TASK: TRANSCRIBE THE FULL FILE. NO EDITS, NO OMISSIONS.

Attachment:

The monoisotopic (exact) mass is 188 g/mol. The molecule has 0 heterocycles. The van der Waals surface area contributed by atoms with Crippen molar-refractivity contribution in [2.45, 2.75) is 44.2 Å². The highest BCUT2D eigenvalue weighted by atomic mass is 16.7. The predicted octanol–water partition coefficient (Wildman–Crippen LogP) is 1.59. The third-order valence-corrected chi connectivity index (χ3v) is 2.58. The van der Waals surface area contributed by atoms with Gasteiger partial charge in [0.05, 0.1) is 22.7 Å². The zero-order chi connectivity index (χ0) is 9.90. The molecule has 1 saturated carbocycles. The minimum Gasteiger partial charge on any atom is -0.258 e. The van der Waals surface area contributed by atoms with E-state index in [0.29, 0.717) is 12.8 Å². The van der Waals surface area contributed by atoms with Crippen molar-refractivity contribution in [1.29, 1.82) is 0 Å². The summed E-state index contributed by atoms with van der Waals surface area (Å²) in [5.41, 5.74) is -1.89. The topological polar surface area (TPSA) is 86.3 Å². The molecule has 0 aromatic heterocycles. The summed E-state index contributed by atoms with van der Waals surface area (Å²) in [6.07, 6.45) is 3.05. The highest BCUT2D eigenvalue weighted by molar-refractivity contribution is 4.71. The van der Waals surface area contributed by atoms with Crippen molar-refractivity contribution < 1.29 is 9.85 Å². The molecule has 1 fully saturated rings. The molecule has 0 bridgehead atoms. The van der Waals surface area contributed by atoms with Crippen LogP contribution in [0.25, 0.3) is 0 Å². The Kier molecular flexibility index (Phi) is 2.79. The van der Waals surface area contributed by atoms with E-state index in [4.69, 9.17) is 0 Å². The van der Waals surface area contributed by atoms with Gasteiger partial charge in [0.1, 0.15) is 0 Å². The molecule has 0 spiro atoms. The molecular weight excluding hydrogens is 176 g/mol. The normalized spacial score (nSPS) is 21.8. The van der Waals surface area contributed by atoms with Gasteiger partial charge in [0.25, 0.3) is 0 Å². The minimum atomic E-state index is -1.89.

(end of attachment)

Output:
The monoisotopic (exact) mass is 188 g/mol. The molecule has 0 heterocycles. The van der Waals surface area contributed by atoms with Crippen molar-refractivity contribution in [2.45, 2.75) is 44.2 Å². The highest BCUT2D eigenvalue weighted by atomic mass is 16.7. The predicted octanol–water partition coefficient (Wildman–Crippen LogP) is 1.59. The third-order valence-corrected chi connectivity index (χ3v) is 2.58. The van der Waals surface area contributed by atoms with Gasteiger partial charge in [0.05, 0.1) is 22.7 Å². The zero-order chi connectivity index (χ0) is 9.90. The molecule has 1 saturated carbocycles. The minimum Gasteiger partial charge on any atom is -0.258 e. The van der Waals surface area contributed by atoms with E-state index in [0.29, 0.717) is 12.8 Å². The van der Waals surface area contributed by atoms with Crippen molar-refractivity contribution in [1.29, 1.82) is 0 Å². The summed E-state index contributed by atoms with van der Waals surface area (Å²) in [5.41, 5.74) is -1.89. The topological polar surface area (TPSA) is 86.3 Å². The molecule has 0 aromatic heterocycles. The summed E-state index contributed by atoms with van der Waals surface area (Å²) in [6.07, 6.45) is 3.05. The highest BCUT2D eigenvalue weighted by molar-refractivity contribution is 4.71. The van der Waals surface area contributed by atoms with Crippen molar-refractivity contribution < 1.29 is 9.85 Å². The molecule has 1 fully saturated rings. The molecule has 0 bridgehead atoms. The van der Waals surface area contributed by atoms with Crippen LogP contribution in [0.25, 0.3) is 0 Å². The Kier molecular flexibility index (Phi) is 2.79. The van der Waals surface area contributed by atoms with E-state index in [4.69, 9.17) is 0 Å². The van der Waals surface area contributed by atoms with Gasteiger partial charge in [0.1, 0.15) is 0 Å². The molecule has 0 spiro atoms. The molecular weight excluding hydrogens is 176 g/mol. The normalized spacial score (nSPS) is 21.8. The van der Waals surface area contributed by atoms with Gasteiger partial charge in [0.25, 0.3) is 0 Å². The minimum atomic E-state index is -1.89.